Chapter published in:Studies in Chinese and Japanese Language Acquisition: In honor of Stephen Crain
Edited by Mineharu Nakayama, Yi-ching Su and Aijun Huang
[Language Acquisition and Language Disorders 60] 2017
► pp. 165–196
On scope interaction between subject QPs and negation in child grammar
In adult grammar, languages such as English exhibit scope flexibility between the universal quantifier in the subject position and negation (Horn 1989; Jackendoff 1972), whereas languages such as Japanese and German do not (Lechner 1996; Miyagawa 2010, among others). This paper elucidates children’s ability to detect scope ambiguity between universal and existential quantifiers in subject position and negation in Japanese and German. Importantly, these two languages seem to share a property regarding the surface position of subjects in adult grammar: Ueda (2002), Saito (2011), among others argue that a subject is located in the CP domain in Japanese, and a preverbal subject in German is also widely assumed to be located in the CP domain, due to its V2 nature (den Besten 1983; Schwartz & Vikner 1996, among others). However, a detailed examination of the properties of subjects in these two languages reveals that their wide scope interpretation may be due to different mechanisms. It will be shown that although different restrictions are posed on Japanese and German reconstruction in adult grammar, these restrictions may be lifted in child grammar, which enables us to compare reconstruction effects that we may observe in Japanese and German child grammar. We conduct experiments, adopting the truth value judgment task (Crain & McKee 1985), in order to examine how Japanese and German children interpret sentences with a subject universal or existential quantifier and negation. We anticipate that Japanese and German children both allow scope ambiguity between universal and existential quantifiers in subject position and negation. The present study leads us to identify the position of the subject in Japanese child grammar.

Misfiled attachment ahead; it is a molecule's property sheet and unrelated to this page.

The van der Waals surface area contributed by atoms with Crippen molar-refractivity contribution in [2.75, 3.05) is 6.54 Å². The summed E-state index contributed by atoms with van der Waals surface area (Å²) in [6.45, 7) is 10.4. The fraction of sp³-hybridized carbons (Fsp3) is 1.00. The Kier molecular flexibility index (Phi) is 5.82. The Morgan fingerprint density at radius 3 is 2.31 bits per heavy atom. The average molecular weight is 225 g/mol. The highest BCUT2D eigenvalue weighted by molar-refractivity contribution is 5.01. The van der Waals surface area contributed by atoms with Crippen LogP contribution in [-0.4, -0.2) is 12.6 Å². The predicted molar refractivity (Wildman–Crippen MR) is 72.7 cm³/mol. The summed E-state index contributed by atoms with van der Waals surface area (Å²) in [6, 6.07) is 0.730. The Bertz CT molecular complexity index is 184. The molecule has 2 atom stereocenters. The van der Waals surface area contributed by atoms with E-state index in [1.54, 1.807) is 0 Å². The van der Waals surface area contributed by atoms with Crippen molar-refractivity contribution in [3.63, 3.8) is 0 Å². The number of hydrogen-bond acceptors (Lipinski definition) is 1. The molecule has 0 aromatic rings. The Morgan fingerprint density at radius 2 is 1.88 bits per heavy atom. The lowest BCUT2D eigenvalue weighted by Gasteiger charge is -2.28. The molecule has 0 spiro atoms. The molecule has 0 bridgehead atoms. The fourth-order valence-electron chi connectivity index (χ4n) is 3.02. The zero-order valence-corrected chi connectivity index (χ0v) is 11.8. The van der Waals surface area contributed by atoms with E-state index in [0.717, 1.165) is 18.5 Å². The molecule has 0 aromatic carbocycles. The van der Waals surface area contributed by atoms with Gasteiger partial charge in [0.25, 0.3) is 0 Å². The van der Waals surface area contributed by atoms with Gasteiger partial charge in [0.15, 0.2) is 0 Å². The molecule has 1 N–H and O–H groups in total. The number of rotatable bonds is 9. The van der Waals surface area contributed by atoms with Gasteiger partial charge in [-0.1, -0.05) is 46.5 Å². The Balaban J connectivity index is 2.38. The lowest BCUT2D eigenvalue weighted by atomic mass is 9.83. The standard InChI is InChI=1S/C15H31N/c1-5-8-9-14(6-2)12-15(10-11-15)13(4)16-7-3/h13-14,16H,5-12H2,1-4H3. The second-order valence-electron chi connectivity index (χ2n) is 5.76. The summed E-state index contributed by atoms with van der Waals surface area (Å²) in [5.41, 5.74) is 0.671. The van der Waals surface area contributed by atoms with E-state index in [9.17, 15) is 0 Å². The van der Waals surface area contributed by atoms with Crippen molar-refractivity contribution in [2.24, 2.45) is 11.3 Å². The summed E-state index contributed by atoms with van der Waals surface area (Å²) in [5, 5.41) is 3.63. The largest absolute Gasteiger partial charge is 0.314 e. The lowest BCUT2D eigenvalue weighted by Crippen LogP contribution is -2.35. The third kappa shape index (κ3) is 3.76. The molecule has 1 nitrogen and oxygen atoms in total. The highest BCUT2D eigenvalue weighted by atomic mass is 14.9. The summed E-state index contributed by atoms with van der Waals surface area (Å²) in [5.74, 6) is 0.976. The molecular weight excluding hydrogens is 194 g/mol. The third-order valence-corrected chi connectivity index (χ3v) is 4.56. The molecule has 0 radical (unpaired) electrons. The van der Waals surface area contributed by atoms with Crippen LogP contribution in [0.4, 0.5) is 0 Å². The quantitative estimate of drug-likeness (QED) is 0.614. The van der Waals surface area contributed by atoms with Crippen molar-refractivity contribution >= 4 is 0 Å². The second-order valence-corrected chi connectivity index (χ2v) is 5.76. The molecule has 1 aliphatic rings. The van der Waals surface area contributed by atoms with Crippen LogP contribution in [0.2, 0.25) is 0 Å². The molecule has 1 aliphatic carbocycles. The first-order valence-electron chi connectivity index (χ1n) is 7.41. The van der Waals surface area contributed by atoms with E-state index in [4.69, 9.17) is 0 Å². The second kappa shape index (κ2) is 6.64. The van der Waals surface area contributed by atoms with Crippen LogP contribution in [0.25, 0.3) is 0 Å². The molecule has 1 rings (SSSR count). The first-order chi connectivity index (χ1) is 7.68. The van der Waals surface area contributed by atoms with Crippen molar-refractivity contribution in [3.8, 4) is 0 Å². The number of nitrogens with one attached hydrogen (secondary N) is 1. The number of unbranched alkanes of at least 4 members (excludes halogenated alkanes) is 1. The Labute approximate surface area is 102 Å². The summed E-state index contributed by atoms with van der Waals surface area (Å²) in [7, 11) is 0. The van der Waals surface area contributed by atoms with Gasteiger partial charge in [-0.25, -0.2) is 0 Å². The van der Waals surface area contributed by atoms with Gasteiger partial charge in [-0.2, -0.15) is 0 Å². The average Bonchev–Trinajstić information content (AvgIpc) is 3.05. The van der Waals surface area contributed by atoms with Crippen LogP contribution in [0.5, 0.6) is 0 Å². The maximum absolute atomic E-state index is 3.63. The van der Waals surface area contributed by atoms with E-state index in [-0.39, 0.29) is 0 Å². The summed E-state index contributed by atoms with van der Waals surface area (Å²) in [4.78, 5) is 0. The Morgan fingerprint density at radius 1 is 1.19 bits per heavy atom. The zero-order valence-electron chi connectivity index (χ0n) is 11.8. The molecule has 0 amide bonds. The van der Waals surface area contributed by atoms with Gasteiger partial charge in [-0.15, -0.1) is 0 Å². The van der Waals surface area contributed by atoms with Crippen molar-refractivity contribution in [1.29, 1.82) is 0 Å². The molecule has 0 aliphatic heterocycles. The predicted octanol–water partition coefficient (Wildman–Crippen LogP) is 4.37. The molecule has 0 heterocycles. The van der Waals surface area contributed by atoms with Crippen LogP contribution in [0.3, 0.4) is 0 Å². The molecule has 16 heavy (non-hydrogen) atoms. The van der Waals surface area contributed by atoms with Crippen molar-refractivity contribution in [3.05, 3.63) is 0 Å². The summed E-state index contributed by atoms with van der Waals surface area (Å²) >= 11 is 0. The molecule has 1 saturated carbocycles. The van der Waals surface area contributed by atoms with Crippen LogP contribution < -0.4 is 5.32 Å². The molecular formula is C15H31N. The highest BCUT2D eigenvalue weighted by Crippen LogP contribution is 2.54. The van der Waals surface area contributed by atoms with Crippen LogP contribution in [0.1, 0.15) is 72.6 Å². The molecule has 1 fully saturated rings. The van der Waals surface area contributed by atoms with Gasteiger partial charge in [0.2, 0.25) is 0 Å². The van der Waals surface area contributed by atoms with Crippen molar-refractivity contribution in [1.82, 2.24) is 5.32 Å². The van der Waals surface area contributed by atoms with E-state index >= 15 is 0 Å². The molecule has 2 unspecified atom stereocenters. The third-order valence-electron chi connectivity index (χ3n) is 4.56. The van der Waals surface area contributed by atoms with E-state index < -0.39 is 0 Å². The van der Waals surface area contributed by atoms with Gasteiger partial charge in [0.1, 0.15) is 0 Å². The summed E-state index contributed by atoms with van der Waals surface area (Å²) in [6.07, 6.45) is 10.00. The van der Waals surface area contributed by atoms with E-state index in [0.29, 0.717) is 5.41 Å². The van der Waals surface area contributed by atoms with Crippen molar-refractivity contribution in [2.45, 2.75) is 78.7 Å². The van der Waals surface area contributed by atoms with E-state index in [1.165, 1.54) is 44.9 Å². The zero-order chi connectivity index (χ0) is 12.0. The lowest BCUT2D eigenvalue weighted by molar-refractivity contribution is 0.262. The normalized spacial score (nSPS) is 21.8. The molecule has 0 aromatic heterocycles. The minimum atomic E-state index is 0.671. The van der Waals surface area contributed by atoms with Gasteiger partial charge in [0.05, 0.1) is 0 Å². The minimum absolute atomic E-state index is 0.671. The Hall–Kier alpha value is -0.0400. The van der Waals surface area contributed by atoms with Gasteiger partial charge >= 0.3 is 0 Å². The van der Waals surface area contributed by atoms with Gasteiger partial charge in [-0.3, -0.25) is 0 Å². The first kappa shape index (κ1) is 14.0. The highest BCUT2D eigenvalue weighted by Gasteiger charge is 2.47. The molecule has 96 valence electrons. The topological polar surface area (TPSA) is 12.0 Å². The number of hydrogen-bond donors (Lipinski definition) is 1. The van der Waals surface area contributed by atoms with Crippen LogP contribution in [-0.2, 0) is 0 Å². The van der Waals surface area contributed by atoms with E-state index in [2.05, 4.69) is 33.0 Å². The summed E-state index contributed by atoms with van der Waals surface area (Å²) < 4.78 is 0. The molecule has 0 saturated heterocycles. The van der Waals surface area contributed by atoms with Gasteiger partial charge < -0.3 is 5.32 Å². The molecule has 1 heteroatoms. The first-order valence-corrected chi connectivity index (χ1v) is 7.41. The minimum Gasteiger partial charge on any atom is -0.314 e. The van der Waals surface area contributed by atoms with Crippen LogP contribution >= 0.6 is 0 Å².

Published online: 24 August 2017
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